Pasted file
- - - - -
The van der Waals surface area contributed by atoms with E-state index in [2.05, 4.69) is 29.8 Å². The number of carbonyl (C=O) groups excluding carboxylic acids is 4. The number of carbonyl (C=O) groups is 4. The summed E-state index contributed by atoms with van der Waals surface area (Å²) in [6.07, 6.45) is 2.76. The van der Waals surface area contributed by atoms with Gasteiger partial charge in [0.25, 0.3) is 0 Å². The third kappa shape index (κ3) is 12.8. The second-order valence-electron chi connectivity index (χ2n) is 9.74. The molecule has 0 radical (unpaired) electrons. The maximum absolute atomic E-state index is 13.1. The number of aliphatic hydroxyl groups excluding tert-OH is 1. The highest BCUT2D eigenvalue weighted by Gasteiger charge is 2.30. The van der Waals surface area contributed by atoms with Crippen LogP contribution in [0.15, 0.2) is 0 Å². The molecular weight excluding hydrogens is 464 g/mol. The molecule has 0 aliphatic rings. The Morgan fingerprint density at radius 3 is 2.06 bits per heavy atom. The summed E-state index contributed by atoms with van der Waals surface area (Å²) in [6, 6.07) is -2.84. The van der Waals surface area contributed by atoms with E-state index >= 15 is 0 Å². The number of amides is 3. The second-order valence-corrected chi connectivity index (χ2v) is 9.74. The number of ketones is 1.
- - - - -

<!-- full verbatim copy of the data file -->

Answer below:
The van der Waals surface area contributed by atoms with E-state index in [2.05, 4.69) is 29.8 Å². The number of carbonyl (C=O) groups excluding carboxylic acids is 4. The number of carbonyl (C=O) groups is 4. The summed E-state index contributed by atoms with van der Waals surface area (Å²) in [6.07, 6.45) is 2.76. The van der Waals surface area contributed by atoms with Gasteiger partial charge in [0.25, 0.3) is 0 Å². The third kappa shape index (κ3) is 12.8. The second-order valence-electron chi connectivity index (χ2n) is 9.74. The molecule has 0 radical (unpaired) electrons. The maximum absolute atomic E-state index is 13.1. The number of aliphatic hydroxyl groups excluding tert-OH is 1. The highest BCUT2D eigenvalue weighted by Gasteiger charge is 2.30. The van der Waals surface area contributed by atoms with Crippen LogP contribution in [0.15, 0.2) is 0 Å². The molecular weight excluding hydrogens is 464 g/mol. The molecule has 0 aliphatic rings. The Morgan fingerprint density at radius 3 is 2.06 bits per heavy atom. The summed E-state index contributed by atoms with van der Waals surface area (Å²) in [6, 6.07) is -2.84. The van der Waals surface area contributed by atoms with E-state index >= 15 is 0 Å². The number of amides is 3. The second-order valence-corrected chi connectivity index (χ2v) is 9.74. The number of ketones is 1.